QUEZON CITY, (PIA) -- The Action for Health Initiatives, (ACHIEVE) which a Civil Society Organization, observed the International AIDS Candlelight Memorial 2023 through organizing a press conference with the objective of raising the alarm over the increasing number of deaths among people living with HIV (PLHIV) and increasing number of young people getting infected with HIV.
They also invited stakeholders to talk about the current status of HIV and AIDS in the country, along with other issues such as the stigma and discrimination against PLHIV. The press conference was held at Novotel Manila Araneta City on 22 May 2023, Monday. The event’s theme is “Listen, Learn and Take Action Now.”
ACHIEVE works on human rights, gender and other health and development issues affecting migrant workers, people living and affected by HIV, and people affected by TB.
According to ACHIEVE and UNAIDS, in the Philippines, a total of 6,474 have died because of AIDS-related causes since 1984. Out of this, 4,558 or 70% came from the youth sector who are less than 35 years of age. In 2022, data shows 651 deaths among people who were diagnosed with HIV. This demonstrates an increase from only 491 deaths recorded in 2021.
ACHIEVE Executive Director Amara Quesada-Bondad provided a backgrounder about the International AIDS Candlelight Memorial. She said this memorial started in United States back in 1983, four decades ago when first memorial was commemorated to recall and shed light on the issue of HIV and AIDS and honor the lives, not only of those who have been lost to AIDS but also those who have tried to contribute to combatting such an epidemic.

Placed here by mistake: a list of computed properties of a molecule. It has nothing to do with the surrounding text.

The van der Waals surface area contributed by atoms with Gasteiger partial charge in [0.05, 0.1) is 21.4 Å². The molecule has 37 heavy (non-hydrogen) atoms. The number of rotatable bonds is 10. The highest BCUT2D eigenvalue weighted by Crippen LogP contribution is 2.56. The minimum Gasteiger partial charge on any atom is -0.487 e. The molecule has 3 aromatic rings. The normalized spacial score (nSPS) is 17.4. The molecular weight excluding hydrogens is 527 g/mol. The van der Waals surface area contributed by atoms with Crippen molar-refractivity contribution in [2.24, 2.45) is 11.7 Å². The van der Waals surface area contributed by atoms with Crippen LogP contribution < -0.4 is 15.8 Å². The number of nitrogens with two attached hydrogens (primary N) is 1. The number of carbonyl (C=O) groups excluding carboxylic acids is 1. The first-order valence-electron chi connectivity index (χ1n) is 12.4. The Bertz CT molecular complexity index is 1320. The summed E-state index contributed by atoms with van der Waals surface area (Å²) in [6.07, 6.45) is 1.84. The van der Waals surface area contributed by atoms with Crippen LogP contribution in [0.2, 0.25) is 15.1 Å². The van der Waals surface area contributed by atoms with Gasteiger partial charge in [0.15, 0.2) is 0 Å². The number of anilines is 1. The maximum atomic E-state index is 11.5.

“Hopefully, we act better. We don’t just act now, we act better.”
She said, “For this session, we wanted to zero-in on a specific issue because there is an alarming number of deaths caused by AIDS and its complications that are happening in an age when HIV treatment is available.”
Director Bondad enumerated the objectives of the event. Among those mentioned are remembrance of those who passed on because of AIDS-related complications; and to understand the context and relevance of the numbers of AIDS-related mortality and new infections; to provide platform for community representatives to talk about their concerns and to make their calls to action and to provide our duty bearers the platform to also talk about their plans and their commitment on how to address this growing concern of AIDS-related deaths.
UNAIDS Philippines Country Director Dr. Lui Ocampo confirmed based on Global AIDS Monitoring Report that HIV is still a global epidemic.
He said in 2021, there are already 38.4 million PLHIV globally and 650 thousand deaths related to AIDS causes in 2021. In terms of new infections, there is a registered 1.5 million cases. This number is already a reduction of 32% in annual infections when 2010 and 2021’s data are compared. The Philippines meanwhile, is showing a different direction. Globally, AIDS is already decreasing but, in the Philippines, there is a 327% increase in annual new infections between 2010 to 2021 and the country registered 21,400 new infections in 2021. In terms of annual death, the country registered 401% increase of rate between 2010 and 2021.